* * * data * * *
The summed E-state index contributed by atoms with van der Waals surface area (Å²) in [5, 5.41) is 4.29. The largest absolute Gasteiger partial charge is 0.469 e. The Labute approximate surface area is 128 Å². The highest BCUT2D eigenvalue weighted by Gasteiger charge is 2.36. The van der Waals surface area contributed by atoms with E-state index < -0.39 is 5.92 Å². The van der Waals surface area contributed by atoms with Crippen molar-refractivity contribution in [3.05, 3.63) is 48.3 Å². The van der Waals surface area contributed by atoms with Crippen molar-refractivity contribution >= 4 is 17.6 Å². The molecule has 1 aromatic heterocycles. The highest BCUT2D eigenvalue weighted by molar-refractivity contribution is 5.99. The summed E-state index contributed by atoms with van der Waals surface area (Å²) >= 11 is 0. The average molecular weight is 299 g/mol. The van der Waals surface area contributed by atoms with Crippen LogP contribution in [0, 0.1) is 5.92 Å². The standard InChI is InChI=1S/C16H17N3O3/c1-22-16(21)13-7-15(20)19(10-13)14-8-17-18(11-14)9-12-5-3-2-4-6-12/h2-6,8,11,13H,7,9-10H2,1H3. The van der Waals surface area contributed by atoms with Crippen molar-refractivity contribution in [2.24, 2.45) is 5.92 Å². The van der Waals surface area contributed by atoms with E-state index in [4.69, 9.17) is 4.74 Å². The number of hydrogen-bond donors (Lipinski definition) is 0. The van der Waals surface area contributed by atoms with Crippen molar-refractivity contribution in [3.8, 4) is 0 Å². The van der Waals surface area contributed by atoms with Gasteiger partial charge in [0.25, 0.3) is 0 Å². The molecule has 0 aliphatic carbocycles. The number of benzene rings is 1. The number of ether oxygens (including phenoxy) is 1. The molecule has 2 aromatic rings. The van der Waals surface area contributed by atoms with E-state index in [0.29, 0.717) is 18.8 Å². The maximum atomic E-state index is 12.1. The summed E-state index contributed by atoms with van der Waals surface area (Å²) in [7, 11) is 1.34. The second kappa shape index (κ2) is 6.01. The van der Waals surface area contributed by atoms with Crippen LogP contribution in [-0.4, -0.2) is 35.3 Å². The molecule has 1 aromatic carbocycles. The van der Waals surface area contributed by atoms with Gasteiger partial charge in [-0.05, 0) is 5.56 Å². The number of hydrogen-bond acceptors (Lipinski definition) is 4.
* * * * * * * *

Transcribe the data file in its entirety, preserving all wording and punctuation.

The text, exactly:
The summed E-state index contributed by atoms with van der Waals surface area (Å²) in [5, 5.41) is 4.29. The largest absolute Gasteiger partial charge is 0.469 e. The Labute approximate surface area is 128 Å². The highest BCUT2D eigenvalue weighted by Gasteiger charge is 2.36. The van der Waals surface area contributed by atoms with E-state index < -0.39 is 5.92 Å². The van der Waals surface area contributed by atoms with Crippen molar-refractivity contribution in [3.05, 3.63) is 48.3 Å². The van der Waals surface area contributed by atoms with Crippen molar-refractivity contribution >= 4 is 17.6 Å². The molecule has 1 aromatic heterocycles. The highest BCUT2D eigenvalue weighted by molar-refractivity contribution is 5.99. The summed E-state index contributed by atoms with van der Waals surface area (Å²) >= 11 is 0. The average molecular weight is 299 g/mol. The van der Waals surface area contributed by atoms with Crippen LogP contribution in [0, 0.1) is 5.92 Å². The standard InChI is InChI=1S/C16H17N3O3/c1-22-16(21)13-7-15(20)19(10-13)14-8-17-18(11-14)9-12-5-3-2-4-6-12/h2-6,8,11,13H,7,9-10H2,1H3. The van der Waals surface area contributed by atoms with Crippen molar-refractivity contribution in [2.24, 2.45) is 5.92 Å². The van der Waals surface area contributed by atoms with E-state index in [4.69, 9.17) is 4.74 Å². The number of hydrogen-bond donors (Lipinski definition) is 0. The van der Waals surface area contributed by atoms with Crippen molar-refractivity contribution in [3.8, 4) is 0 Å². The van der Waals surface area contributed by atoms with Gasteiger partial charge in [0.25, 0.3) is 0 Å². The molecule has 0 aliphatic carbocycles. The number of benzene rings is 1. The number of ether oxygens (including phenoxy) is 1. The molecule has 2 aromatic rings. The van der Waals surface area contributed by atoms with E-state index in [0.29, 0.717) is 18.8 Å². The maximum atomic E-state index is 12.1. The summed E-state index contributed by atoms with van der Waals surface area (Å²) in [7, 11) is 1.34. The second kappa shape index (κ2) is 6.01. The van der Waals surface area contributed by atoms with Crippen LogP contribution in [-0.4, -0.2) is 35.3 Å². The molecule has 1 aromatic carbocycles. The van der Waals surface area contributed by atoms with Gasteiger partial charge in [-0.05, 0) is 5.56 Å². The number of hydrogen-bond acceptors (Lipinski definition) is 4.